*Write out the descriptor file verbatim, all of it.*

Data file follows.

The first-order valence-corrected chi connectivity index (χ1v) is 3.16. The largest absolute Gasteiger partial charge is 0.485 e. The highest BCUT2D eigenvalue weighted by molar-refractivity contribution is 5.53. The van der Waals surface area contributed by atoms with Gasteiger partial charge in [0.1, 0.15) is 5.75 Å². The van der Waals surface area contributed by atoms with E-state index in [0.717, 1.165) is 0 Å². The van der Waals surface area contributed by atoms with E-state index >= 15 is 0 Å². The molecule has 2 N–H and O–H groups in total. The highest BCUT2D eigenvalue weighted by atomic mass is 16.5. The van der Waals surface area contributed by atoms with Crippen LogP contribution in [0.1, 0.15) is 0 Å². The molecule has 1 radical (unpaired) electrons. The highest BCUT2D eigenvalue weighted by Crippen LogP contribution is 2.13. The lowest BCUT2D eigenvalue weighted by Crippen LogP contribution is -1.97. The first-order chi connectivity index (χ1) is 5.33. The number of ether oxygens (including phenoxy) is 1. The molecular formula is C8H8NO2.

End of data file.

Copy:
The first-order valence-corrected chi connectivity index (χ1v) is 3.16. The largest absolute Gasteiger partial charge is 0.485 e. The highest BCUT2D eigenvalue weighted by molar-refractivity contribution is 5.53. The van der Waals surface area contributed by atoms with Gasteiger partial charge in [0.1, 0.15) is 5.75 Å². The van der Waals surface area contributed by atoms with E-state index in [0.717, 1.165) is 0 Å². The van der Waals surface area contributed by atoms with E-state index >= 15 is 0 Å². The molecule has 2 N–H and O–H groups in total. The highest BCUT2D eigenvalue weighted by atomic mass is 16.5. The van der Waals surface area contributed by atoms with Crippen LogP contribution in [0.1, 0.15) is 0 Å². The molecule has 1 radical (unpaired) electrons. The highest BCUT2D eigenvalue weighted by Crippen LogP contribution is 2.13. The lowest BCUT2D eigenvalue weighted by Crippen LogP contribution is -1.97. The first-order chi connectivity index (χ1) is 5.33. The number of ether oxygens (including phenoxy) is 1. The molecular formula is C8H8NO2.